Navigating Health Insurance in the USA: Key Terms You Need to Know
A deductible is the amount you pay out-of-pocket for covered health services before your insurance plan starts to pay. Some plans cover certain services, like doctor's visits or preventive care, with only a co-pay and without requiring the deductible to be met.
This is your monthly payment for your health insurance plan. Remember, subsidies may be available under the Affordable Care Act (ACA) to help lower this cost for eligible individuals.
3. Co-pay (Co-payment)
A co-pay is a fixed amount you pay for specific services or prescriptions at the time of the visit. For some services, you might only need to pay the co-pay, and the insurance covers the rest, irrespective of whether the deductible has been met.
After meeting your deductible, coinsurance is your share of the costs of a healthcare service, usually a percentage. For instance, your plan might cover 80% of the cost of a hospital stay, while you pay the remaining 20%.
5. Out-of-Pocket Maximum/Limit
This is the most you'll spend in a year on covered services. Once you reach this limit, your insurance plan pays 100% for covered services for the rest of the policy period.
6. Network (In-Network vs. Out-of-Network)
These terms refer to the group of healthcare providers that your insurance plan has contracted with (in-network). In-network providers generally mean lower costs for you, while out-of-network services can be more expensive.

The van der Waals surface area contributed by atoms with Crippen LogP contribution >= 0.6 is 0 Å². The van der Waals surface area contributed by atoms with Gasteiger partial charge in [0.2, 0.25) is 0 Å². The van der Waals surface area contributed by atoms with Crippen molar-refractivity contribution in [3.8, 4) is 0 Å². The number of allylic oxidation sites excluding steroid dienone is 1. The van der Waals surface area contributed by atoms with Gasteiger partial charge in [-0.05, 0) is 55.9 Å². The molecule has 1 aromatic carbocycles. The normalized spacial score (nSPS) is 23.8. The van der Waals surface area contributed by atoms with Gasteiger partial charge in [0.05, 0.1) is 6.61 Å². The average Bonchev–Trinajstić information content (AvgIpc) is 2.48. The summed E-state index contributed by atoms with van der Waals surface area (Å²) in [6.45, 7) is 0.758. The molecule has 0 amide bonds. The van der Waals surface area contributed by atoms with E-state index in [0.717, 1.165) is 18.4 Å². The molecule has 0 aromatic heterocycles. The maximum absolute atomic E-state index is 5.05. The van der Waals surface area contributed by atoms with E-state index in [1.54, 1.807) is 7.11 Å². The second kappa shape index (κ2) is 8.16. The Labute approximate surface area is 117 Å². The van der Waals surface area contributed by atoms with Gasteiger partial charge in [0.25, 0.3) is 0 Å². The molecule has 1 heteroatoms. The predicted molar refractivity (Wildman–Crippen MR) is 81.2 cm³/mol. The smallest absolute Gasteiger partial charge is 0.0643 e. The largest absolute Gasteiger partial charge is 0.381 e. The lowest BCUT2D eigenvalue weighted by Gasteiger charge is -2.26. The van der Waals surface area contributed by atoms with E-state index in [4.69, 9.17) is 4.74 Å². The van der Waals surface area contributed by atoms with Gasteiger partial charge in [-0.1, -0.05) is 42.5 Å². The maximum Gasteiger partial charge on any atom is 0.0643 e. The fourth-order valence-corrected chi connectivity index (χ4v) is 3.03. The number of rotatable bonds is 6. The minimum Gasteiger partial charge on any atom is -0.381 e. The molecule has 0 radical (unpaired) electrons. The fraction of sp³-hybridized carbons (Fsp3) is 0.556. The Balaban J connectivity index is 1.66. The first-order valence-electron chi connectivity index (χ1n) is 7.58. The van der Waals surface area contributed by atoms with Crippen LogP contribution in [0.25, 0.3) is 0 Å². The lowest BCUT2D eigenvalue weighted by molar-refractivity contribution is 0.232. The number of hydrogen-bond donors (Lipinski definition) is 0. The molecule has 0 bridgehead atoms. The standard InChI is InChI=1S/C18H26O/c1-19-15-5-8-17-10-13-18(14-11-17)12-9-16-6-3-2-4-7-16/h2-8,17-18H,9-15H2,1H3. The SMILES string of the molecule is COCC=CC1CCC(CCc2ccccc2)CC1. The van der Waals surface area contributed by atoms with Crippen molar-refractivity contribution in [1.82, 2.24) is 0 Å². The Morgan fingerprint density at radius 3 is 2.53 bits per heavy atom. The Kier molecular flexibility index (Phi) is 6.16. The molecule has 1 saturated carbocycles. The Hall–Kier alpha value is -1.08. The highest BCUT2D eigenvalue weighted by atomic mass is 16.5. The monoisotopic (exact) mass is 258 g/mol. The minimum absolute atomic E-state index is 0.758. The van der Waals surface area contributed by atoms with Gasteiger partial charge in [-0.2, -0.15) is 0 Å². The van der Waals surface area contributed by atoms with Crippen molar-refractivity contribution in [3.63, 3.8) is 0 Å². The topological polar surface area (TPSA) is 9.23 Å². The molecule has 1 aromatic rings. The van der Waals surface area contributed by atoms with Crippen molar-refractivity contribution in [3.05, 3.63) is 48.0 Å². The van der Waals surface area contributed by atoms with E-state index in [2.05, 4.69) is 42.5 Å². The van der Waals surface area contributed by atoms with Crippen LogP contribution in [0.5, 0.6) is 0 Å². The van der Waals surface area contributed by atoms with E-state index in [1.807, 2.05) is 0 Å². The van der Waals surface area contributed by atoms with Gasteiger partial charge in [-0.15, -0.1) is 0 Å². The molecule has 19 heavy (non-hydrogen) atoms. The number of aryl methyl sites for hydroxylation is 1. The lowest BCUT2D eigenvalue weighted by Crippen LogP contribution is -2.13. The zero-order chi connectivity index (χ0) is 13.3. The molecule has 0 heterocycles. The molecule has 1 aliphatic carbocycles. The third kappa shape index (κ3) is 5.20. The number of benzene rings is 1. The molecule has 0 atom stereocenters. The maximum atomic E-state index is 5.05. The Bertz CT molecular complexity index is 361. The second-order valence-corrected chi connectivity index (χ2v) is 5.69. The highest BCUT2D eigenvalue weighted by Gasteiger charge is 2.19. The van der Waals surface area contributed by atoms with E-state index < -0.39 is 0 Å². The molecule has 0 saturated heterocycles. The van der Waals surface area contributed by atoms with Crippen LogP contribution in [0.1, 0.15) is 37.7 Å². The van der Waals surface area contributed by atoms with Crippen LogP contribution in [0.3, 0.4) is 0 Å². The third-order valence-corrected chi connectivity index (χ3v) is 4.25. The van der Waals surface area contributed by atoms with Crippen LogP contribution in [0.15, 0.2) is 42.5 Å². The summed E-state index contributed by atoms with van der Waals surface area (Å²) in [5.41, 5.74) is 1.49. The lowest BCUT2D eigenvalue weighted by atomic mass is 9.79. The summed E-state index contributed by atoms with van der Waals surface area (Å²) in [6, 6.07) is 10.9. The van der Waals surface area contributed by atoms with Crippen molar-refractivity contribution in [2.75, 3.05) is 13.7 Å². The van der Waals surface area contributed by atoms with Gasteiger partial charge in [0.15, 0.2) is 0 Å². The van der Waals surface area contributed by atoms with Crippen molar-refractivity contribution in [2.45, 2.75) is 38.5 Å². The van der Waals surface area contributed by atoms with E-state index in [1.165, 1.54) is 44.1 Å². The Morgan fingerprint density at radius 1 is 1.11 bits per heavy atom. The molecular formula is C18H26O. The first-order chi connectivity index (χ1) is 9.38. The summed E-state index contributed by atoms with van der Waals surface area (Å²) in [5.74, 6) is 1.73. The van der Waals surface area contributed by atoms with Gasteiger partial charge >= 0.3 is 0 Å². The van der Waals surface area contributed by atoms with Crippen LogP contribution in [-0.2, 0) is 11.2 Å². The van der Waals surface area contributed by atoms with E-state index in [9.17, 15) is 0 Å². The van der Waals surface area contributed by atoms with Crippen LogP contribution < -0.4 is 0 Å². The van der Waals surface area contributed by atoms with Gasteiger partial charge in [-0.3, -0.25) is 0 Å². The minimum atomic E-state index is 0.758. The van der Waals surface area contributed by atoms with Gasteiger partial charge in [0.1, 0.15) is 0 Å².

7. Pre-existing Condition Coverage
Under the ACA, health insurers can't refuse coverage or charge more due to pre-existing conditions. This ensures everyone has access to health insurance, regardless of their health history.
8. Explanation of Benefits (EOB)
An EOB is a statement sent by your insurance after you receive healthcare services. It details what was billed, what your insurance paid, and your financial responsibility. It's informative, not a bill.
9. Prior Authorization
This is a requirement that your doctor must get approval from your insurance company before a service or medication is covered, to confirm it's medically necessary.
10. HMO vs. PPO
HMO (Health Maintenance Organization) plans usually limit coverage to in-network providers and may require referrals for specialists. PPO (Preferred Provider Organization) plans offer more flexibility in choosing providers but often come with higher costs.
Additional Aspects for U.S. Consumers:
Medicaid and Medicare: Government-funded programs providing health coverage for eligible individuals based on income, age, or disability.
HSA and FSA: Options for saving money tax-free for medical expenses.
State-Specific Rules: Health insurance regulations can vary by state.
Prescription Drug Coverage: Coverage can vary significantly between plans, particularly regarding generic vs. brand-name drugs.